What superlatives are there left to describe Brian O'Driscoll? In a captivating Six Nations encounter on Saturday, the erstwhile Irish captain was mesmeric.
Having been controversially relieved of the captaincy, Ireland's most valuable player delivered the ultimate riposte to his coach. Saturday's Six Nations opener was a breathtaking game, played at a breakneck speed.
The chilling efficiency of Ireland's first-half performance was almost eclipsed in the second-half by a dynamic Welsh team, intent on completing the most spectacular comeback since Lazarus. But it was O'Driscoll who dominated Saturday's match. From the opening minutes when he smashed into the Welsh masses, to his sublime pass for Simon Zebo's try, to his leading of the defensive effort; O'Driscoll was at the epicentre of everything his team did well.
Clearly inspired by his demotion, Ireland's iconic centre proved his point in the most emphatic manner. At every stage of this pulsating game,
O'Drisoll's leadership skills were evident, not least in the crucial final quarter when 14-man Ireland were incredulously clinging onto to a game they should have wrapped up half an hour earlier.
Although no longer the nominal leader of this team, O'Driscoll remains its most essential and critical component. If he follows through on his hint to retire at the end of the season, he will leave an irreplaceable gap in Irish rugby. For the remaining duration of this championship, however, Ireland are in the enviable position of having two captains: namely new skipper Jamie Heaslip and the de facto captain, O'Driscoll.
It may be a well-worn cliché, but this was the quintessential game of two halves. At the end of a thoroughly absorbing first half, Ireland fans must have thought they were dreaming. Having outplayed and dominated the Grand Slam champions throughout the first period, Ireland entered the interval 23-3 to the good. It was a scoreline that barely seemed plausible. But Ireland were well worth their lead. In fact, the visitors had dominated the opening period with a precise and clinical destruction of their Welsh hosts.
The performance bore all the hallmarks of a Declan Kidney team, and attested also to the influence of Anthony Foley in the coaching staff. For this was territorial, ruthless Munster rugby at its most efficient.
But the ability to convert pressure into points revolved around O'Driscoll. For it was the former captain who sliced though the Welsh cover in trademark fashion, before unleashing a perfectly timed pass to set Zebo up for the first try. Indeed for all the talk of Welsh creativity, it was Ireland's superstars who provided the cutting edge.
They may hail from different rugby generations, but Zebo and O'Driscoll are players who possess the ability to genuinely captivate. If this campaign does signify the swansong for O'Driscoll, at least we have witnessed the anointing of his successor as creative lynchpin. The champagne moment in the build-up to Cian Healy's try, when the Munster wing exhibited footballing skills Lionel Messi would have been proud of, will be gracing television replays for years to come. Ireland have unearthed another superstar.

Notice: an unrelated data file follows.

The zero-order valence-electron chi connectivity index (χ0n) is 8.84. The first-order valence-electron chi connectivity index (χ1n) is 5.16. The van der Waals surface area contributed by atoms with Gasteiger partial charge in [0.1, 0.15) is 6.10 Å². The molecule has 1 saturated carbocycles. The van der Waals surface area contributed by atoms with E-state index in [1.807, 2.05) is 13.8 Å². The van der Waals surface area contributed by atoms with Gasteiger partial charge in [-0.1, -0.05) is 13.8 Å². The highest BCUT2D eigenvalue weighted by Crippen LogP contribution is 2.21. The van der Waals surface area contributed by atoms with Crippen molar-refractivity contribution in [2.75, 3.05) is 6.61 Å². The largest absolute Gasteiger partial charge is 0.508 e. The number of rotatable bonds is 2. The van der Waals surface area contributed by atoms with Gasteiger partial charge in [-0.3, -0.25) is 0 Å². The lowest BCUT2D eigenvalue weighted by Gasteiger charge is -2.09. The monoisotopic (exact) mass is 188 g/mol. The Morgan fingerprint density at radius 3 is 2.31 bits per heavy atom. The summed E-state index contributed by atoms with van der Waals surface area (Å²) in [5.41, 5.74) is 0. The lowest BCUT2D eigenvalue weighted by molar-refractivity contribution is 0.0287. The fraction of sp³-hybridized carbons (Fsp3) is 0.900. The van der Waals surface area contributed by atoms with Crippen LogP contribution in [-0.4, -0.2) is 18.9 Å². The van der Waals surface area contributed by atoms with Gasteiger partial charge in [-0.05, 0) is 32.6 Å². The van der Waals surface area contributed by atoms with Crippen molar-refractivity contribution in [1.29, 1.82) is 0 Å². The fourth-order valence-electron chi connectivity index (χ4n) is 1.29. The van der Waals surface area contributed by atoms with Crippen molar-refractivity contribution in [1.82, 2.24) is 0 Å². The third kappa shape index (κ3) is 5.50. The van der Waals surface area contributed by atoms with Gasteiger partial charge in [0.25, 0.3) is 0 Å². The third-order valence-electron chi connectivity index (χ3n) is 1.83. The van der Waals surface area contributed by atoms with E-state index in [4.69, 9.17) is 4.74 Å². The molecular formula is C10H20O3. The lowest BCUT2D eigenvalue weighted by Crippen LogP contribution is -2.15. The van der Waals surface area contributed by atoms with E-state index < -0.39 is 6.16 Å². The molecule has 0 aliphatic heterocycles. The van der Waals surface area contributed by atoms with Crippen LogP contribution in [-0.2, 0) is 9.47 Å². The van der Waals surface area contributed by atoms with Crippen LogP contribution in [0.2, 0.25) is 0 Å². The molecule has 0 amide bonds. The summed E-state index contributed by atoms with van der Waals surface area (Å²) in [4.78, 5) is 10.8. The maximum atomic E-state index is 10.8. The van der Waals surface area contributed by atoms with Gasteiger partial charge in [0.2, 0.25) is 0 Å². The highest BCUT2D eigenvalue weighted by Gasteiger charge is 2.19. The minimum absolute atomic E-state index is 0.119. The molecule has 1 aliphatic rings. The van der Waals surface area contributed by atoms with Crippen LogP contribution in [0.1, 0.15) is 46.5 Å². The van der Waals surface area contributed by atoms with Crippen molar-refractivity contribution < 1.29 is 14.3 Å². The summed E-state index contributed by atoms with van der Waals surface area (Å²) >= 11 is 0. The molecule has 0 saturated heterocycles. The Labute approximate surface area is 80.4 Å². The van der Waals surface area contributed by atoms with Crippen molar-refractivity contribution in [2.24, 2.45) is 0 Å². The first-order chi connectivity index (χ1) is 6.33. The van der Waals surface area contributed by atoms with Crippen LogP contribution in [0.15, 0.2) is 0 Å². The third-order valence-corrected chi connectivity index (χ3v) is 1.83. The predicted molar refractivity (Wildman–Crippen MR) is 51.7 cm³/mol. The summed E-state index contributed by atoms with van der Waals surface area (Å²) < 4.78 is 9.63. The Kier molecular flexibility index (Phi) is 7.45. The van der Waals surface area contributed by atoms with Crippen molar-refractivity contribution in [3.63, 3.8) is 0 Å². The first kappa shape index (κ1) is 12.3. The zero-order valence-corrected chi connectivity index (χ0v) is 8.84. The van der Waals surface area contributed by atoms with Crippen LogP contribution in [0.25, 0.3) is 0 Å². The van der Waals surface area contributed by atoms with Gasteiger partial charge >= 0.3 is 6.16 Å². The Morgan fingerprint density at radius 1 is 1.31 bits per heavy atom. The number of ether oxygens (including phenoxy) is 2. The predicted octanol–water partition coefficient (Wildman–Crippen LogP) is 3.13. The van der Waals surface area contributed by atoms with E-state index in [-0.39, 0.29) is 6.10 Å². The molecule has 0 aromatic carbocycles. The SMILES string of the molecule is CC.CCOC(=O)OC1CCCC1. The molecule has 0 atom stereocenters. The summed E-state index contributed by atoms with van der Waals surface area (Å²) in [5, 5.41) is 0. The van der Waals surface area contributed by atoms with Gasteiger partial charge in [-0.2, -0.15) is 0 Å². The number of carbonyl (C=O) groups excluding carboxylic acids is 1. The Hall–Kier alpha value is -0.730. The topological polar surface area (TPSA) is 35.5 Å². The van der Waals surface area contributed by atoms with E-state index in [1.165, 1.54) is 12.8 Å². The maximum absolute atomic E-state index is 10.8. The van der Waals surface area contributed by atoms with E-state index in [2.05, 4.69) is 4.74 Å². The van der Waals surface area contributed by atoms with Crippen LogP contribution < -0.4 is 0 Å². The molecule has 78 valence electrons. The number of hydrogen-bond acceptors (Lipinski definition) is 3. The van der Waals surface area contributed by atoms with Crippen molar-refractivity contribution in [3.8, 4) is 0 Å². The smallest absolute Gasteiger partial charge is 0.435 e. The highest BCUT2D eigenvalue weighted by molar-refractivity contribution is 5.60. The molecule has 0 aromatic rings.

If the first-half was good, the second was even better. When O'Driscoll characteristically touched down on 48 minutes to give Ireland a 30-3 advantage, a rout seemed inevitable.
But a Welsh comeback was always predictable. The Grand Slam champions should have been utterly demoralised at the beginning of the second-half. The hosts spent the majority of the second period demonstrating that nothing was further from the truth.
In a sensational reversal of fortunes, Wales's backs ran the Irish defence ragged. Wave after wave of Welsh attack started to find holes that hadn't hitherto existed. Ireland's cause wasn't aided by their indiscipline; with Rory Best and Conor Murray both subjected to needless spells in the sin-bin.
When Craig Mitchell scored on 76 minutes, Ireland were barely clinging onto their lead. Endless credit must go to Wales for refusing to yield, and salvaging some pride from a cause that had looked forlorn at half time.
Ireland's resolute defensive effort, therefore, was just as crucial to the outcome as the flair of the first half. In the context of this supreme rearguard effort, Sean O'Brien and O'Driscoll were simply immense. O'Brien's tackle count in particular bore witness to a monumental effort.
Despite drinking in the last chance saloon Kidney's selections were, on the main, justified. O'Mahony was excellent in the back-row, while Craig Gilroy had a more than creditable Six Nations' debut.
There will need to be changes for next week, however. England will assuredly target Ireland's set piece as they did at Twickenham last season. As such, Tom Court must come into the reckoning for a spot on the replacements bench for his scrummaging prowess. I also think Chris Henry offers the perfect counter-balance to the attritional English back row. England will themselves have been galvanised by their emphatic victory over Scotland.
As good as Ireland were on Saturday, they will need to be much better next week. For Declan Kidney and his squad such considerations can wait, however.
For now, it seems appropriate to bask in the glory of a magnificent Six Nations' win, accomplished as part of a quite thrilling game of rugby. The catalyst for this success was once again the talismanic Brian O'Driscoll. He may not be around for too much longer, but at least for the moment we can still marvel at the unparalleled genius of Ireland's greatest player.
By Rory McGimpsey